In insightful and precise essays Diedrich Diederichsen and Johanna Burton focus on the ‘artist of the hour’, who through processes of manipulation, abstraction and shifting resembles recognisable elements anew; piercing the patina of familiarity covering the density and complexity of our everyday material lives.

Frozen at full speed in vibration between two and three dimensions, the objects and images by Marten proliferate with models and motifs, which define physical and linguistic limits of everyday life.

In acts of jigsaw and camouflage, the recognizable is often shifted into a sense of immediate fuzziness. Both delicate and programmatic, the relationship between image and concept is therefore dependent on a sense of unfolding logic.

Through this emulation and repetition of ubiquitous gestures, expressions and objects the resultant differences between mimicry and metaphor are made productive: as Parrot Problems. Whether composed of leaves, glazed ceramic, cast aluminium, coins or timber, Marten’s assemblages distill the customary order of things to arrange it afresh.

Published retrospectively after the exhibition Helen Marten: Parrot Problemsat Fridericianum, Kassel, 6 September – 2 November 2014.

Texts by Diedrich Diederichsen and Johanna Burton.

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Life Itself
Edited by Daniel Birnbaum, Stefanie Hessler, Carsten Höller & Jo Widoff

Anyone undertaking a study of the concept of “life” in our culture will observe that it never gets defined as such, writes Giorgio Agamben. Instead, he claims, this indeterminate thing – life itself – gets articulated and divided time and again through a series of oppositions that give it a function in the sciences without ever being defined as such. These theoretical and literary articulations are what this book is about, and what the 173 texts by authors, scientists and philosophers from all times and all disciplines will try to answer.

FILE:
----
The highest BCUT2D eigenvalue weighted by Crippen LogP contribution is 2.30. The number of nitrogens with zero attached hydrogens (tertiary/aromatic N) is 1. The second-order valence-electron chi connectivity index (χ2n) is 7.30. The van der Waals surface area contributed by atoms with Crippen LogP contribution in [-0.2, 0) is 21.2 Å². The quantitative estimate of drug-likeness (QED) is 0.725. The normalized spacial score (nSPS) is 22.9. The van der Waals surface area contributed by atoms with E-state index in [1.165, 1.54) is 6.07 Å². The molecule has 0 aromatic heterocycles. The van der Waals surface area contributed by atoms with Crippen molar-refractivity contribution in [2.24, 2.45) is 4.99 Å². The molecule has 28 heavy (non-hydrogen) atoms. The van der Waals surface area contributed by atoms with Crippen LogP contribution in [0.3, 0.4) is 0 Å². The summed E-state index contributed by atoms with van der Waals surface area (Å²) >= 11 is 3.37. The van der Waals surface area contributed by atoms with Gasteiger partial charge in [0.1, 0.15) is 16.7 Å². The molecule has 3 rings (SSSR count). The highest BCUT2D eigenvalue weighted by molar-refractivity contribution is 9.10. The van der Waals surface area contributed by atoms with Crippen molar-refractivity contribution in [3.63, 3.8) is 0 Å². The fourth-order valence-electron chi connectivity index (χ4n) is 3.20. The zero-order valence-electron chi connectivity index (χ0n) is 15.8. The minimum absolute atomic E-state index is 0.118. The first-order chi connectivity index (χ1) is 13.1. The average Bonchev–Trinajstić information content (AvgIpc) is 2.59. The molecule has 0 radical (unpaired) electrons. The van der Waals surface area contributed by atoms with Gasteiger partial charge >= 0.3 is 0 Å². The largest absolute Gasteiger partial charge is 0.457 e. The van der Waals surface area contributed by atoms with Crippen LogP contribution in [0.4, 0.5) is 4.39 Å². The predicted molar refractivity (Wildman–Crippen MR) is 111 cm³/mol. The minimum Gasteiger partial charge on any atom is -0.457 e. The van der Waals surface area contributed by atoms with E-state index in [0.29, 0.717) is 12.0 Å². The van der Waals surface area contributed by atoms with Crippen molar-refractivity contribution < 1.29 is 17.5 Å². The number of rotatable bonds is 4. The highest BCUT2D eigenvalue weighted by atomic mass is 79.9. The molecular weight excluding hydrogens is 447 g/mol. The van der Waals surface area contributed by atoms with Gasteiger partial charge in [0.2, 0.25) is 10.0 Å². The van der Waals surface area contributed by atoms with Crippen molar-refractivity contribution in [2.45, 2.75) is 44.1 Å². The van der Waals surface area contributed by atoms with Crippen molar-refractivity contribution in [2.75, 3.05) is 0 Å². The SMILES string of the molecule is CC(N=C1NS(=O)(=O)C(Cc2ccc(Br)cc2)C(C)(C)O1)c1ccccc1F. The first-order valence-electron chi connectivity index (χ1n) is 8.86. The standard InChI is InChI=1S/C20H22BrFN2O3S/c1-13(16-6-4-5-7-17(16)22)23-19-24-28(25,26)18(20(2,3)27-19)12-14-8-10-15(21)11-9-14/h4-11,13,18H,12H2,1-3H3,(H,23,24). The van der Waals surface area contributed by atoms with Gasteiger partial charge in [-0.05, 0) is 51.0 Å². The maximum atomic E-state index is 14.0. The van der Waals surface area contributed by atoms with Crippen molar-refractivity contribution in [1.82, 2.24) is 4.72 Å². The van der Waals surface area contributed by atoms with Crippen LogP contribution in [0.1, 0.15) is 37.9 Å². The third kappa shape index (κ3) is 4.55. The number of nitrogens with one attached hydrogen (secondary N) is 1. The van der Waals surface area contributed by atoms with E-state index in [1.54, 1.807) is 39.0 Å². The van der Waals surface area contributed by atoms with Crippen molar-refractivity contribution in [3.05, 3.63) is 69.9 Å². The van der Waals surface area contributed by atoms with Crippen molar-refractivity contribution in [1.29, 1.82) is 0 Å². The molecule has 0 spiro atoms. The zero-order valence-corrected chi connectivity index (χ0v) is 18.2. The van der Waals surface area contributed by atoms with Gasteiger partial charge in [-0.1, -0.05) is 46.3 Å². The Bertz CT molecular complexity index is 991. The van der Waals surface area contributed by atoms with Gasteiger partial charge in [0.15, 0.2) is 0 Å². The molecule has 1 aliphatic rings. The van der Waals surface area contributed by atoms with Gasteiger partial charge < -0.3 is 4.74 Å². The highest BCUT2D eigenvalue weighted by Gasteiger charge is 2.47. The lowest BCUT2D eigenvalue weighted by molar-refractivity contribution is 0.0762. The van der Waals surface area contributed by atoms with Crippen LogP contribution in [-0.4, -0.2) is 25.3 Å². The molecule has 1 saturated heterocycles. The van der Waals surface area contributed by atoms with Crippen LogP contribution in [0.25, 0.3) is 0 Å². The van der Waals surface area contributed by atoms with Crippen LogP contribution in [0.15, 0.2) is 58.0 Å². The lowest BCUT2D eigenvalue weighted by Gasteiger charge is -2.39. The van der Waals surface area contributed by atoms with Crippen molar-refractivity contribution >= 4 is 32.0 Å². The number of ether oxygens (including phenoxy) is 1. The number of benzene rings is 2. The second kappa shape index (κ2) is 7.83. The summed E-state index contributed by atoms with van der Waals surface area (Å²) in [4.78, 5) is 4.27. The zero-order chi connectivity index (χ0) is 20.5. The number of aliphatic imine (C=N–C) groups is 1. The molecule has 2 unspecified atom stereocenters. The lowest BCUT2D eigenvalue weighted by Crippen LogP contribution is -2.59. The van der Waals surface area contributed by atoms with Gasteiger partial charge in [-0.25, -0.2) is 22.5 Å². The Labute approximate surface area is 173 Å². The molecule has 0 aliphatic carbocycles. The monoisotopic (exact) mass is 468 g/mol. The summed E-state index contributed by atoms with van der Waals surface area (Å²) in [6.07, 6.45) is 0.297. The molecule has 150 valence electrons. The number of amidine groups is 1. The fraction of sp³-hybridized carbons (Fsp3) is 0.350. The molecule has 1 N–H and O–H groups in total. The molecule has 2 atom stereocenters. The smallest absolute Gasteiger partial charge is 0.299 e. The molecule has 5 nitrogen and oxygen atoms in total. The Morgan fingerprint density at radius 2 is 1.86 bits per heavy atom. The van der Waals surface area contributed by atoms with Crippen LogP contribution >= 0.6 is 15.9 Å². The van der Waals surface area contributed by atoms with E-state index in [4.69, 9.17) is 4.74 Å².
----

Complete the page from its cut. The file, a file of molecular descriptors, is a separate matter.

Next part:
Ernst Haeckel, speculative biologist and naturalist, coined key concepts as phylum and ecology. In the years 1899-1904 he published Kunstformen der Natur (Art Forms of Nature), one hundred prints depicting organisms many of which were first described by Haeckel himself, who with this project took an unusual step from science to art. His sketches thus create a bridge between this book and the exhibition at Moderna Museet, appearing in the margins of both. Otherwise there is no art in this publication and the division of labor strict: the exhibition is art?s chance to answer the topic spelled out in the subtitle to Life Itself: “On the question of what it essentially is; its materialities, its characteristics, considering that attempts to answer this question by occidental sciences and philosophies have proven unsatisfactory.”

Exhibition featured the work of Giovanni Anselmo, Olga Balema, Hicham Berrada, Joseph Beuys, Karl Blossfeldt, Constantin Brancusi, Victor Brauner, Nina Canell, Lygia Clark, Trisha Donnelly, Monica Englund, Valia Fetisov, Dirk Fleischmann, Katharina Fritsch, Ernst Haeckel, Barbara Hauser, Tamara Henderson, Eva Hesse, Damien Hirst, Tehching Hsieh, Pierre Huyghe, Carsten Höller/Rosemarie Trockel, On Kawara, Josh Kline, Hilma af Klint, Edward Krasinski, Mark Leckey, Helen Marten, Henri Michaux, Barnett Newman, Otobong Nkanga, Katja Novitskova, Philippe Parreno, Giuseppe Penone, Leo Reis, Ulf Rollof, Rachel Rose, Anri Sala, Sebastian Stöhrer, Sturtevant, Paul Thek, Rosemarie Trockel, Rosemarie Trockel/Günter Weseler, Christine Ödlund.